My wife has just bought me two suits, three ties, one shirt and a brand new bread knife. It was Xmas and Eid all thrown in together. I dressed from head to toe in new clothes. The last time I looked that good was right before the 1967 war,when schools issued us military fatigues and army shoes, and all of us 15-year-olds looked really tough as we assembled and reassembled ten-cartridge Lee Enfield rifles in the school yard.
I took the bread knife in my hand and thought of crawling, combat style, under the kitchen table, but the maid was already busy preparing our brie and smoked salmon Friday brunch. So I postponed my military drills to a more private time.
The thrill of a new outfit didn’t last long. It was upstaged by the news of the combined victory of the National Democratic Party and the Muslim Brotherhood in parliamentary elections, following a protracted battle in which dozens were injured in polling centers around the country.
Look at the dedication, I told myself. Look at your compatriots giving your children a better future, where all you can think of is staying at home, with a bread knife between your teeth, crawling under tables and practicing all the right moves in case of a UN sanctioned invasion.
One gets nostalgic for the times of glory, of self-sacrifice and food rationing, of windows painted in blue and children saluting the flag with solemn zeal. One gets nostalgic for the all-clear sirens and the military marches on the radio and the mixed news from the front. One gets nostalgic for the crackling static on the once hostile BBC radio. My shoes are shining, my twice-daily cleaned windows are shining and the future is shining. The only turmoil I can think of happens in faraway places, like the Sunni triangle and Alexandria.
The knife and chain battles that took place during the election campaign reassured me somewhat. Who said the public was apathetic about political debate? The public has brought along kitchen knives and disassembled bicycle parts to the polling stations to make itself heard. The public has assaulted the judges supervising the elections and in one case took the see-through ballot boxes and threw them in the river, so that the bouri and bulti fishes may have a closer look at the proceedings. This was the first election in history where even the fish had a taste of democracy. If you ask me,we should do it again. But this time, we should throw all the boxes in the river and force the candidates to fight a life and death battle for the seats.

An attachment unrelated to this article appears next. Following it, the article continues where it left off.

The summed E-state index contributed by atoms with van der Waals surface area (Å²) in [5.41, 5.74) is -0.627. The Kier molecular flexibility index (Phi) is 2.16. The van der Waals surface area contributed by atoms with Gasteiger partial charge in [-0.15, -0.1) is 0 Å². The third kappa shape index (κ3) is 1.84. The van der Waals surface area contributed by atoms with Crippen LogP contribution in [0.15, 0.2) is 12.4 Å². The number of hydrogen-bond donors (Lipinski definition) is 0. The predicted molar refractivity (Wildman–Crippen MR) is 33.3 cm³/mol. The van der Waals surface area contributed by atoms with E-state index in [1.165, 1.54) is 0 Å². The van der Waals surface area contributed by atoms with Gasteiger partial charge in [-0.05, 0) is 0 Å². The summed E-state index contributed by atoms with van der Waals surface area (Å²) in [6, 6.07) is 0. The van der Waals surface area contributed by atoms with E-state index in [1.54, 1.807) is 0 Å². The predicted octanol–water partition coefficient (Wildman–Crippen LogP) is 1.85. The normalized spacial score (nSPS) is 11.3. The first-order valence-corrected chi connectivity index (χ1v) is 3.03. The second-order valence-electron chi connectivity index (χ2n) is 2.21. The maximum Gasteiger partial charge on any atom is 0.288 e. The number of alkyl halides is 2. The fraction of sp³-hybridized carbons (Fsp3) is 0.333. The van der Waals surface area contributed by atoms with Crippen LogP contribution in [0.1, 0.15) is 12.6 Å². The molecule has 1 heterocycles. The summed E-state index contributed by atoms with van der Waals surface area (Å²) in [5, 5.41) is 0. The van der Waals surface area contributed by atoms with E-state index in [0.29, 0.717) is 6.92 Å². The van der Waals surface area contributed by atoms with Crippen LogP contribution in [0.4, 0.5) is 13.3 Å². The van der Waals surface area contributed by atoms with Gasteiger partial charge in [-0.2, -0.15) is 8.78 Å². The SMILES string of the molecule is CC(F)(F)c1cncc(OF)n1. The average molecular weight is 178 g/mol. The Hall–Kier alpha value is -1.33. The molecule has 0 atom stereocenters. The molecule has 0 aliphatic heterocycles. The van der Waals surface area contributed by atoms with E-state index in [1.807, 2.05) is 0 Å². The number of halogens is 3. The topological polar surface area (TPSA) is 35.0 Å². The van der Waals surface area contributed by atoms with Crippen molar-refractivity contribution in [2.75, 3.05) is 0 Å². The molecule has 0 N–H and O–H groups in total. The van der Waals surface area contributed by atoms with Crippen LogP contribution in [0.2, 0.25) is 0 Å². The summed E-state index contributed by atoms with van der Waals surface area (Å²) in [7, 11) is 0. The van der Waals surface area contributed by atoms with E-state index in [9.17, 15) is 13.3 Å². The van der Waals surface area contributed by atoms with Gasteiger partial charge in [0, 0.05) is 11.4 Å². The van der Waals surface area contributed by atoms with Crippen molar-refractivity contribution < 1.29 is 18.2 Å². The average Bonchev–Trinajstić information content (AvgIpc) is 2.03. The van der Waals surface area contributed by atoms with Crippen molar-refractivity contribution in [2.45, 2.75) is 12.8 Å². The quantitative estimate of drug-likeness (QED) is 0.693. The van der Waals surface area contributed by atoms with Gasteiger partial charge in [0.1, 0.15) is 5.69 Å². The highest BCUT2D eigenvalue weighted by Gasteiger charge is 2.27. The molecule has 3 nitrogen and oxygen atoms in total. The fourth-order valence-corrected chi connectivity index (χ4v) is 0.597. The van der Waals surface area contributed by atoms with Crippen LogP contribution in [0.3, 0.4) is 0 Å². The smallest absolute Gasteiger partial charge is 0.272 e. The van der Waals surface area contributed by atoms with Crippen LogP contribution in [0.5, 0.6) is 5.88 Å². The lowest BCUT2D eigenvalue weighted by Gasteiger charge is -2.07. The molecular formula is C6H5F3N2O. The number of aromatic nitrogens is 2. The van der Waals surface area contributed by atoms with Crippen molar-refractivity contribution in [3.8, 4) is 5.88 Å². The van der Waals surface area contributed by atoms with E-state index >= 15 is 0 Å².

We don’t want a weak government to rule us, do we? We need a tough and fit government that can stand up to foreign pressure and the naysayers of feminism, secularism and fun in general. And what government is more qualified to do that than one of NDP and MB pedigree? The two parties, one as legal as it gets and the other as illegal as it gets, have a lot in common. Both come from a military background. Both are set in their ways. Both are torn between their aging leaders and a younger and savvier generation. Both are viewed with suspicion at home and abroad. And both can put up a good street battle – although I am told the MB is better with knives whereas the NDP is dazzling with a truncheon. We’re in good hands, slightly bloody, but good. My nostalgia is abating.
I don’t have a voting card. I wanted to vote but all this democratization stuff happened so fast I couldn’t get my act together. I would’ve participated had I gotten the bread knife a bit earlier. You don’t just buy a knife and run to the polling station. You need to practice in advance. My backhand slice with a tennis racket is famous from Cape Town to Luxembourg, but with a knife it’s different. The action is in the body language. You have to look threatening and borderline psychotic to be taken seriously. I need a few days to train in front of my Chippendale fulllength art nouveau mirror.
I don’t have a voting card, but give me two weeks of practice and I’ll be ready to eliminate quite a few legal voters. Better still, I could scare a judge or two. It’s my fault, I admit it. I spend too much time color-coordinating my scarves, instead of being a man with absolutely no style and no fear, commanding a macho presence at the polling center. I could’ve made the night news.
I could’ve made the criminal list now being compiled by civil society watchdogs. I could be a thug, you know. Just give me sometime to practice!